After 17 years at the helm of Auckland’s City Mission, Diane Robertson has decided to step down from the post to ‘make the most of life’.

Dame Diane Robertson's early years weren't unlike many of her clients. Raised in a blended family, with parents who drank regularly, who had little money and made Christmas a regular disappointment, she wasn't expected to amount to much.

"We were socially excluded, we were picked on at school and as a whole family of children deemed we would never really succeed in life."

As a child she lived in "perpetual hope" that at least this Christmas would be better than the last. "Every Christmas I'd believe it was going to be a good Christmas, we'd get presents and everything would be fine."

It never was.

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But as a "natural rebel" Dame Diane decided not to follow this path of misfortune set out for her.

Instead she chose to become a teacher, before becoming a counsellor; she involved herself in youth and volunteer work and in 1998 took on the role as the Auckland City Missioner - the first woman and the first outside the clergy to hold the post.

This year her hard work was recognised in the Queen's Birthday Honours where she was made a Dame Companion to the New Zealand Order of Merit.

While she spoke matter-of-factly about her childhood, her early years gave her a bent towards helping others.

"I have a strong sense of social justice," she said. "I grew up like many of my clients, I'm passionate about making life better for people."

Despite this she'd never planned on becoming a social advocate.

"I always wanted to become a mechanic or a vet. I often joke I still am, I fix things and try to make things better."

Indeed, in her role as Auckland City Missioner she was a woman of all trades, doing fundraising work, networking, acting as a spokesperson, balancing the books and managing staff and volunteers.

Messages of farewell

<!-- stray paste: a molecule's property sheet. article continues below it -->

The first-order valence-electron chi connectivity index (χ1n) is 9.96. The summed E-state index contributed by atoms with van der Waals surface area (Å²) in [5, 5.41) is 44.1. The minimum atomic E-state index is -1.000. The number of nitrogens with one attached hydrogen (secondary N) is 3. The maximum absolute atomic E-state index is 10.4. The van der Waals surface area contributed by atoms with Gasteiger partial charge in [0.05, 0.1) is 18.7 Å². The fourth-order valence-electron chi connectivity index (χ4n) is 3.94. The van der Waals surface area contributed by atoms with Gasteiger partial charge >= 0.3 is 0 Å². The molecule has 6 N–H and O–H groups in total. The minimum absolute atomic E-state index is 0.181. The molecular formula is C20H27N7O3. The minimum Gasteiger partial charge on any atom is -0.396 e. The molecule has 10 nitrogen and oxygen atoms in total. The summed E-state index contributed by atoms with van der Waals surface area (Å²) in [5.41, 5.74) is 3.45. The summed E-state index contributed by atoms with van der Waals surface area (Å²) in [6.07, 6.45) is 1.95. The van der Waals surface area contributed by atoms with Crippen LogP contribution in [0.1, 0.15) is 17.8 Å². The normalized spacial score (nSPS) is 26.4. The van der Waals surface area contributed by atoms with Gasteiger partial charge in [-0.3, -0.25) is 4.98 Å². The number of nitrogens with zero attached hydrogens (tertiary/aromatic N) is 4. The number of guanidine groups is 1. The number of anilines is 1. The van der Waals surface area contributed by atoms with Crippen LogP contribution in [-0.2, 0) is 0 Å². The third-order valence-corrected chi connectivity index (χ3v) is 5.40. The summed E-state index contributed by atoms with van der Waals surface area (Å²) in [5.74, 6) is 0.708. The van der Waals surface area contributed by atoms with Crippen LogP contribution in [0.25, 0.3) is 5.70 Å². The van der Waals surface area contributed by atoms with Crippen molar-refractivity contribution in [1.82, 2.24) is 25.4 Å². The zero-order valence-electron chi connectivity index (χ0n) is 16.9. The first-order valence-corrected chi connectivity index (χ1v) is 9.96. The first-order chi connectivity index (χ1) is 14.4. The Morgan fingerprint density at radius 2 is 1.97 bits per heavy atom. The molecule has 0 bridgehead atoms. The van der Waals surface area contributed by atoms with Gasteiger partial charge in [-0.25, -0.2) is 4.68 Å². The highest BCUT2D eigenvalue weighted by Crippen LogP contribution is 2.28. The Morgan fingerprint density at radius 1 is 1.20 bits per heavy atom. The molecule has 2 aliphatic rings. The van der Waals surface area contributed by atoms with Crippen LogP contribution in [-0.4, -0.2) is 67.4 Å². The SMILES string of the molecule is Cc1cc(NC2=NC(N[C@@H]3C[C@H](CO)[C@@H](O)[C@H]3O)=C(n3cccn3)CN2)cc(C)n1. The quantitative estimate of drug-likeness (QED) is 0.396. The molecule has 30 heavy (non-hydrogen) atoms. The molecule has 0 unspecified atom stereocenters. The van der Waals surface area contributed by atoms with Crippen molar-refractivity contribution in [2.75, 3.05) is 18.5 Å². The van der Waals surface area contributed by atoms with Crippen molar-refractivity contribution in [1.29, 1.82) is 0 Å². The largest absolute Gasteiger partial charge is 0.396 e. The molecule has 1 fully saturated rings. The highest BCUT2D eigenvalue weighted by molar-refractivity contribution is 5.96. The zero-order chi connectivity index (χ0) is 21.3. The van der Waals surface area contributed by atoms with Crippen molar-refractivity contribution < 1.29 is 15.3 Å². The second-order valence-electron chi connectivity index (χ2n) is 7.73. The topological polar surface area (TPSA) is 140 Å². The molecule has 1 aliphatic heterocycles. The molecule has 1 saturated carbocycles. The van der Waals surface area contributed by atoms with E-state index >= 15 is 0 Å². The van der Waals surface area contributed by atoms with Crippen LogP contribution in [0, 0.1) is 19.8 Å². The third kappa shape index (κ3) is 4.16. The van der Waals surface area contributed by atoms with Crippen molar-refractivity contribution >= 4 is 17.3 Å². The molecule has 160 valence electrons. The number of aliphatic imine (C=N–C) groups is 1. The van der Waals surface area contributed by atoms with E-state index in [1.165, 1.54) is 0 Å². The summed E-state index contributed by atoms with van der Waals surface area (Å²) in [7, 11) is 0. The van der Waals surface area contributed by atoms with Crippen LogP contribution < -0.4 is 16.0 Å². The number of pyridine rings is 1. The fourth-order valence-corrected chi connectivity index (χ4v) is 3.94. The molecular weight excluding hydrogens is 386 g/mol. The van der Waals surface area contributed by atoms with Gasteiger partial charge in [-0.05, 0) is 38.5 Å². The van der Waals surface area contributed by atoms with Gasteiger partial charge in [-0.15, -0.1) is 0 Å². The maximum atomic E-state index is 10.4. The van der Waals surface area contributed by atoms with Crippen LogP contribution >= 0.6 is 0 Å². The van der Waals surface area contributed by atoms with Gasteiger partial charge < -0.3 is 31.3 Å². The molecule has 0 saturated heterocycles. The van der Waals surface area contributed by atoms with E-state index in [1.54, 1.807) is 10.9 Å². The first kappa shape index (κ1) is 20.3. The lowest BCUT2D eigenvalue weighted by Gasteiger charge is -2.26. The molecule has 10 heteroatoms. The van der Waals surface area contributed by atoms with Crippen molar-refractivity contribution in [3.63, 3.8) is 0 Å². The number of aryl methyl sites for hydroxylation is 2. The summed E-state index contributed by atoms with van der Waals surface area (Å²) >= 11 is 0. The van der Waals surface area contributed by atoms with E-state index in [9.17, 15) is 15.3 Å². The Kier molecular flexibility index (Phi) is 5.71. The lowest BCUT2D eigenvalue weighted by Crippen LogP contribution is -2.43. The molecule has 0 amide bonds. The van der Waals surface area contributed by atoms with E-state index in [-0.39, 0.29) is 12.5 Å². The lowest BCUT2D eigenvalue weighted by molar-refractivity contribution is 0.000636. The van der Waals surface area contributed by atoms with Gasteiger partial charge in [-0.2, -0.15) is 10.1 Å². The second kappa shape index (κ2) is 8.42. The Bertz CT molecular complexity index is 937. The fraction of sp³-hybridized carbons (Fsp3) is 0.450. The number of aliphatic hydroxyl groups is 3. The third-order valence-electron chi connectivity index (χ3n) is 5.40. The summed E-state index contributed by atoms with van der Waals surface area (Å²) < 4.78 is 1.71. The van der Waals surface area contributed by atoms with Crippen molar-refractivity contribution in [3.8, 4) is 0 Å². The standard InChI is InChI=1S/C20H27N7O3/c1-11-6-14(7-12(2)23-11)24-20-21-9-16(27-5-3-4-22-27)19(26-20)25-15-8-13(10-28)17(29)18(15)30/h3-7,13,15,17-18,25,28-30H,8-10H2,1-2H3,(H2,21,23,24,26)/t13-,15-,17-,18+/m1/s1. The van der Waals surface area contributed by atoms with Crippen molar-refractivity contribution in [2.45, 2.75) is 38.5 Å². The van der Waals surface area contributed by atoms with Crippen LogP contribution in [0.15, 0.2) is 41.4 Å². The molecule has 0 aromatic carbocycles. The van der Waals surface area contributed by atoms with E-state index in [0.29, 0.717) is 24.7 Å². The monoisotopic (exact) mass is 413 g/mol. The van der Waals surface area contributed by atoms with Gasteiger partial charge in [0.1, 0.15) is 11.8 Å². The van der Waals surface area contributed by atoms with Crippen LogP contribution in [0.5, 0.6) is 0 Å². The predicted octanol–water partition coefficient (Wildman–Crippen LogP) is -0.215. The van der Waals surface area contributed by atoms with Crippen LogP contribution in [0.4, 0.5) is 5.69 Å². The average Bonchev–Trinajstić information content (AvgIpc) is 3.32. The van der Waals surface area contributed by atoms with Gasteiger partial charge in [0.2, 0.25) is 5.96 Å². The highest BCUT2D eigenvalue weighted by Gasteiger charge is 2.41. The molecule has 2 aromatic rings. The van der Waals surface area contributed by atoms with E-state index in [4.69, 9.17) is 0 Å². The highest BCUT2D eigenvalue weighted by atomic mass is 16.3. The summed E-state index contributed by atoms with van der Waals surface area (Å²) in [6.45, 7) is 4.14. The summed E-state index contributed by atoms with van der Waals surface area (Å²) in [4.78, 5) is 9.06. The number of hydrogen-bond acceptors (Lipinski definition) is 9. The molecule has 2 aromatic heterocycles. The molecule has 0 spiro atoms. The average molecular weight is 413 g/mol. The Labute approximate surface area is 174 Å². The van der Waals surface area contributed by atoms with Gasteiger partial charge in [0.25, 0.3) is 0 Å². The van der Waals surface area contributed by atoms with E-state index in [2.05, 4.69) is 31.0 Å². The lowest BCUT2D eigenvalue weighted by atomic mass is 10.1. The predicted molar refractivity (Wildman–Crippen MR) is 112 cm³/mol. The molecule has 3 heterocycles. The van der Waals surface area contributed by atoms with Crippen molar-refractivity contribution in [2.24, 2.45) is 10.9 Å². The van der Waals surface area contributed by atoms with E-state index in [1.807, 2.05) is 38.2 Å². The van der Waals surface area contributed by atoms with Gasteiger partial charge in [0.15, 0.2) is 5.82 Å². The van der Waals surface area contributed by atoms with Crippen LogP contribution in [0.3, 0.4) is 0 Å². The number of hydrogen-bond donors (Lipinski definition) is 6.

Dame Diane has led the Auckland City Mission through a period of unprecedented growth and service to Auckland communities and the board wishes to thank her for her commitment and leadership during this extended period.

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She is held in great respect and has done her work, with the most marginalised, with great courage. She's a great woman and leaves a good legacy for others to run with now.

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Despite the many challenges of the social sector, Dame Diane remains just as passionate and hopeful that she's made a difference.

"I think I have made a difference by setting up services that help people, in terms of speaking out for those that might not otherwise have been spoken for."

Success wasn't always so transparent in the organisation.

"The highest number of times someone came through the detox centre was 45 times," she said. "But each time they came through they lasted a little longer, their health was a little better, they felt a little more hopeful about life and you know you made a difference at that moment."

She said it wasn't about fixing everything.

"You don't work because you think you are going to make someone's life perfect - it doesn't happen - but you can make a significant difference just by being pleasant."

The decision to step down has not been spurred on by a lack of love for the job - if anything it sounds like she'll end up doing much the same.

"I tell everybody that I'm going to take a bit of time out, I'm not sure that that's actually the truth, I think probably I'll just go leaping into something else."

However, the death of a colleague at a young age this year and a desire to focus on slightly smaller projects have led to her calling it a day.

Despite making her decision public yesterday, Dame Diane planned to see Christmas out the same way she has every year for the best part of two decades, helping feed those less fortunate at the annual Auckland City Mission Christmas lunch.